Sanderlings are characteristicly seen running at shore's edges with rapidly moving feet.
In winter, the Sanderling (usually) has a black patch in the shoulder which lacks with Western Sandpiper (Calidris mauri).
Sanderling (Calidris alba), Semipalmated Sandpipers (Calidris pusilla), Western Sandpipers (Calidris mauri) and Least Sandpipers (Calidris minutilla) all occur in the US and can easily be confused with each other, especially in winter.
Least Sandpiper, however, has greenish-yellow legs while the others have black legs.
A recently (2013) discovered reliable field mark is that Sanderling (and Least Sandpiper) has a distinguised gape notch ("hook" or "line" at the base of the bill), in all plumages.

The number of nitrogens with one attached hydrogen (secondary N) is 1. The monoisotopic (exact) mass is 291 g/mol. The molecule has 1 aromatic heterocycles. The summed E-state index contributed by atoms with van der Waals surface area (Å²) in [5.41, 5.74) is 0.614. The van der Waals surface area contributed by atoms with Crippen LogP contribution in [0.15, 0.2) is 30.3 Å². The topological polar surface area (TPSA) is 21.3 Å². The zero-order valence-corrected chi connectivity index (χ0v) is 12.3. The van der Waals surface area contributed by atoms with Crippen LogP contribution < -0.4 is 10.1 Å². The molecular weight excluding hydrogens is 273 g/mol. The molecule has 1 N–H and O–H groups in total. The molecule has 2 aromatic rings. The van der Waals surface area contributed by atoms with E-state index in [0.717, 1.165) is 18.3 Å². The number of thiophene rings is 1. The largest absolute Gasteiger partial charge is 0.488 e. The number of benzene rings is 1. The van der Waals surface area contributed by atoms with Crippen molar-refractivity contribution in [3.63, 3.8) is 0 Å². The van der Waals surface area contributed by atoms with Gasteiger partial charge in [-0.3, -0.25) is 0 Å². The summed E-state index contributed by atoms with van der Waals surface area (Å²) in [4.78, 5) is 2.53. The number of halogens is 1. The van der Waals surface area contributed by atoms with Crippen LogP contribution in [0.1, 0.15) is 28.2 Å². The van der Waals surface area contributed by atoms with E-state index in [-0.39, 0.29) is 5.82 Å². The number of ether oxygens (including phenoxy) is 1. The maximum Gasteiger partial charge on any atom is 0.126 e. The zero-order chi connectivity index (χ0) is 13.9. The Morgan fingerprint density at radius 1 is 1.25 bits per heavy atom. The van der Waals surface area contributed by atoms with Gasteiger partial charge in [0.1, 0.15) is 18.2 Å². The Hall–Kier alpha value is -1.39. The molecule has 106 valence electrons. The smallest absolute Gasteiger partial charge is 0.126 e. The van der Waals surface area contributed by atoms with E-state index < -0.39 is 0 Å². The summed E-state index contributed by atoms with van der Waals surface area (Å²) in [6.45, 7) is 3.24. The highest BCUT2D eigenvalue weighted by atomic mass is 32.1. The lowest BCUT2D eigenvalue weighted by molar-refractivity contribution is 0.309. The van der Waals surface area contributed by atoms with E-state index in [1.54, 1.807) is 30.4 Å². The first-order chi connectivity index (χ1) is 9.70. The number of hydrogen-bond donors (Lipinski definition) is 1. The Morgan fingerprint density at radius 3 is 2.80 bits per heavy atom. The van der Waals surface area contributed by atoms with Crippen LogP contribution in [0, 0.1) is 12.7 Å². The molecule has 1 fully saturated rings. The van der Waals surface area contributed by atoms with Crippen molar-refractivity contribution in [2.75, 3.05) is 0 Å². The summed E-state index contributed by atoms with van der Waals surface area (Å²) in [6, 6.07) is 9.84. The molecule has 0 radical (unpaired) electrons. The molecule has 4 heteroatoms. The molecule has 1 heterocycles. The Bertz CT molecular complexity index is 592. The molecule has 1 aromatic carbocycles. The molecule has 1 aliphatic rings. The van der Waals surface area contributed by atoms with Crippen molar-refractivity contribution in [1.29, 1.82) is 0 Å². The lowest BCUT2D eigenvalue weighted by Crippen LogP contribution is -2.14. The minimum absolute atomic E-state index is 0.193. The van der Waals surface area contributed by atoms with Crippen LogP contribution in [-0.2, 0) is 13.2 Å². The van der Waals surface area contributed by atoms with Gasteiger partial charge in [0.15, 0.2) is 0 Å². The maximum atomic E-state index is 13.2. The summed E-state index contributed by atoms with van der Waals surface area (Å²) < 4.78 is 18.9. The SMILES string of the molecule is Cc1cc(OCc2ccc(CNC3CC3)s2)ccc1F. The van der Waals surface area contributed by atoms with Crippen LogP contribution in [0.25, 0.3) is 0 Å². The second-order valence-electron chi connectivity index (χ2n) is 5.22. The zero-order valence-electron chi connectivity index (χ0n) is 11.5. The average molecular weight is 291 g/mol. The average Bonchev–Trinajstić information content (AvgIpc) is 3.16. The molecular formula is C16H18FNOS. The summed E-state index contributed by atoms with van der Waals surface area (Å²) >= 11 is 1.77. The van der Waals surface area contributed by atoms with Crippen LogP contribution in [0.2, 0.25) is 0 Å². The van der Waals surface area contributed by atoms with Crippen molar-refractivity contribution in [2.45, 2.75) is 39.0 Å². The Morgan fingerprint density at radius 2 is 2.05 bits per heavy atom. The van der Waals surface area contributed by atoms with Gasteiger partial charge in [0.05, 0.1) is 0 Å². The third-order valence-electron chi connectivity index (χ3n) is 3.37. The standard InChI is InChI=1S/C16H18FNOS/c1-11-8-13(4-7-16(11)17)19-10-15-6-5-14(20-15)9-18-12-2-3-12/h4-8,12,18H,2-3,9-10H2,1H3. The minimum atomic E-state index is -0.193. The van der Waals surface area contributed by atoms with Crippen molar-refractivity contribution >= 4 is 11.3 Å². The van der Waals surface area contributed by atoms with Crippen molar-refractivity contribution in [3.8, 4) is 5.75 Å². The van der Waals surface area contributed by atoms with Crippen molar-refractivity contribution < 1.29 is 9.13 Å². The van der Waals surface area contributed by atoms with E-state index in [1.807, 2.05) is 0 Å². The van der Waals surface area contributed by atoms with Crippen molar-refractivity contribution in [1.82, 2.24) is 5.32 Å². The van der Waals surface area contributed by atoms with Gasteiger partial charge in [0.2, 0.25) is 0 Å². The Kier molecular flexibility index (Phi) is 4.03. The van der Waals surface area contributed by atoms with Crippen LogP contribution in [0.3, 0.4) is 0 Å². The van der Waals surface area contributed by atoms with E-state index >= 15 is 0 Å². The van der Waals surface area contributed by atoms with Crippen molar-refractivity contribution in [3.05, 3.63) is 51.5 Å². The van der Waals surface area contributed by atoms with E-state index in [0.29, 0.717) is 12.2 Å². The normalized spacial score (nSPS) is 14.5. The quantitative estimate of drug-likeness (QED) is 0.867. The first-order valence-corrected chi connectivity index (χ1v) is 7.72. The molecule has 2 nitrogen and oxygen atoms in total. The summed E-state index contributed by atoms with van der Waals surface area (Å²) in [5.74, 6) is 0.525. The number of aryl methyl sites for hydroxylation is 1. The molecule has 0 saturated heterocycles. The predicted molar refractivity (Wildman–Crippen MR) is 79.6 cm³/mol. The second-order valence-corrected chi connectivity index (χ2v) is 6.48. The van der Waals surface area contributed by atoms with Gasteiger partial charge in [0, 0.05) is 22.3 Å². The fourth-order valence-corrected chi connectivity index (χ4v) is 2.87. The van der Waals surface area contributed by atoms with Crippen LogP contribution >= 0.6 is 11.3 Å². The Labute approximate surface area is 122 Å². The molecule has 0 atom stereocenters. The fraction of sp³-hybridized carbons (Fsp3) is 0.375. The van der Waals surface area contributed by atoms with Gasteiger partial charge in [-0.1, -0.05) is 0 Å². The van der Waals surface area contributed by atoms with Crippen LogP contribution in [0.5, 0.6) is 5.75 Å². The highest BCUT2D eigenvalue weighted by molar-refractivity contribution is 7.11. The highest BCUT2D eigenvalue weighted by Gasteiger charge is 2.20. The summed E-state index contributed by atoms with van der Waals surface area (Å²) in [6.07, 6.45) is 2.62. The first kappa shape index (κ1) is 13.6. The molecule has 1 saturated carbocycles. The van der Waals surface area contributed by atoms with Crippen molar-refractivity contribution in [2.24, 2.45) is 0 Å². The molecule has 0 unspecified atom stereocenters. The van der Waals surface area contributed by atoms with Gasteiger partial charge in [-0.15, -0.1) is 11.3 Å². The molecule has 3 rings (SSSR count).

Semipalmated (Calidris pusilla) and Western Sandpipers (Calidris mauri) don’t really show that gape notch. 
Most field guides don't mention this feature.

Top: Fort Myers Beach, Fort Myers, Florida, USA, 22 November 2012
Left: Together with 1 Dunlin in between 2 Wilson's Plovers (left). Sanibel Island, Florida, USA, 22 November 2012

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